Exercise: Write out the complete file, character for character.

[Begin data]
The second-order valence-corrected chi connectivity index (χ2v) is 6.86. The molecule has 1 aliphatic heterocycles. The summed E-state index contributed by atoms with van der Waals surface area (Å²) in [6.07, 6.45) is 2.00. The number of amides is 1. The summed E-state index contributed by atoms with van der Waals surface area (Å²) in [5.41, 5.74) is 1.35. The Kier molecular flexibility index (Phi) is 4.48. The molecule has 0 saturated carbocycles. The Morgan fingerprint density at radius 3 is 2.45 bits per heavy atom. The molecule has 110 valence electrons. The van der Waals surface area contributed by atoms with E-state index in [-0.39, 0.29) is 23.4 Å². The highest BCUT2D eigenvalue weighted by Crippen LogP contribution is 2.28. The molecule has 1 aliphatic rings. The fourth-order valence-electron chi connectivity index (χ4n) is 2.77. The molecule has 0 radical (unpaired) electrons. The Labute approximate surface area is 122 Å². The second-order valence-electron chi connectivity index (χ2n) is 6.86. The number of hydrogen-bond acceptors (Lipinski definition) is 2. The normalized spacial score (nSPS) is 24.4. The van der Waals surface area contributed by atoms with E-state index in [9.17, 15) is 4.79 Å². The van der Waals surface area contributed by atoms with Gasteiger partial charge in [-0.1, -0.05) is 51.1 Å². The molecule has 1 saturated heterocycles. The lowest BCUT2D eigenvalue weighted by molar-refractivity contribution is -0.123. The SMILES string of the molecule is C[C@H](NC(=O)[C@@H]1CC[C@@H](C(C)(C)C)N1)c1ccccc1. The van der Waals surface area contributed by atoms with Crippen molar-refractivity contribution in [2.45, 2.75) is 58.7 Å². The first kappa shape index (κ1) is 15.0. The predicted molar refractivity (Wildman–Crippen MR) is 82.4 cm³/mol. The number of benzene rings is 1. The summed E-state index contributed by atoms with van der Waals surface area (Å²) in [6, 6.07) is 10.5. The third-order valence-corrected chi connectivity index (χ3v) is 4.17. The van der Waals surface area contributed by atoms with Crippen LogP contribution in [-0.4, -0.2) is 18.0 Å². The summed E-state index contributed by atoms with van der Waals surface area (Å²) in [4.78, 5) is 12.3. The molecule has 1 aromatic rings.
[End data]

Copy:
The second-order valence-corrected chi connectivity index (χ2v) is 6.86. The molecule has 1 aliphatic heterocycles. The summed E-state index contributed by atoms with van der Waals surface area (Å²) in [6.07, 6.45) is 2.00. The number of amides is 1. The summed E-state index contributed by atoms with van der Waals surface area (Å²) in [5.41, 5.74) is 1.35. The Kier molecular flexibility index (Phi) is 4.48. The molecule has 0 saturated carbocycles. The Morgan fingerprint density at radius 3 is 2.45 bits per heavy atom. The molecule has 110 valence electrons. The van der Waals surface area contributed by atoms with E-state index in [-0.39, 0.29) is 23.4 Å². The highest BCUT2D eigenvalue weighted by Crippen LogP contribution is 2.28. The molecule has 1 aliphatic rings. The fourth-order valence-electron chi connectivity index (χ4n) is 2.77. The molecule has 0 radical (unpaired) electrons. The Labute approximate surface area is 122 Å². The second-order valence-electron chi connectivity index (χ2n) is 6.86. The number of hydrogen-bond acceptors (Lipinski definition) is 2. The normalized spacial score (nSPS) is 24.4. The van der Waals surface area contributed by atoms with E-state index in [9.17, 15) is 4.79 Å². The van der Waals surface area contributed by atoms with Gasteiger partial charge in [-0.1, -0.05) is 51.1 Å². The molecule has 1 saturated heterocycles. The lowest BCUT2D eigenvalue weighted by molar-refractivity contribution is -0.123. The SMILES string of the molecule is C[C@H](NC(=O)[C@@H]1CC[C@@H](C(C)(C)C)N1)c1ccccc1. The van der Waals surface area contributed by atoms with Crippen molar-refractivity contribution in [2.45, 2.75) is 58.7 Å². The first kappa shape index (κ1) is 15.0. The predicted molar refractivity (Wildman–Crippen MR) is 82.4 cm³/mol. The number of benzene rings is 1. The summed E-state index contributed by atoms with van der Waals surface area (Å²) in [6, 6.07) is 10.5. The third-order valence-corrected chi connectivity index (χ3v) is 4.17. The van der Waals surface area contributed by atoms with Crippen LogP contribution in [-0.4, -0.2) is 18.0 Å². The summed E-state index contributed by atoms with van der Waals surface area (Å²) in [4.78, 5) is 12.3. The molecule has 1 aromatic rings.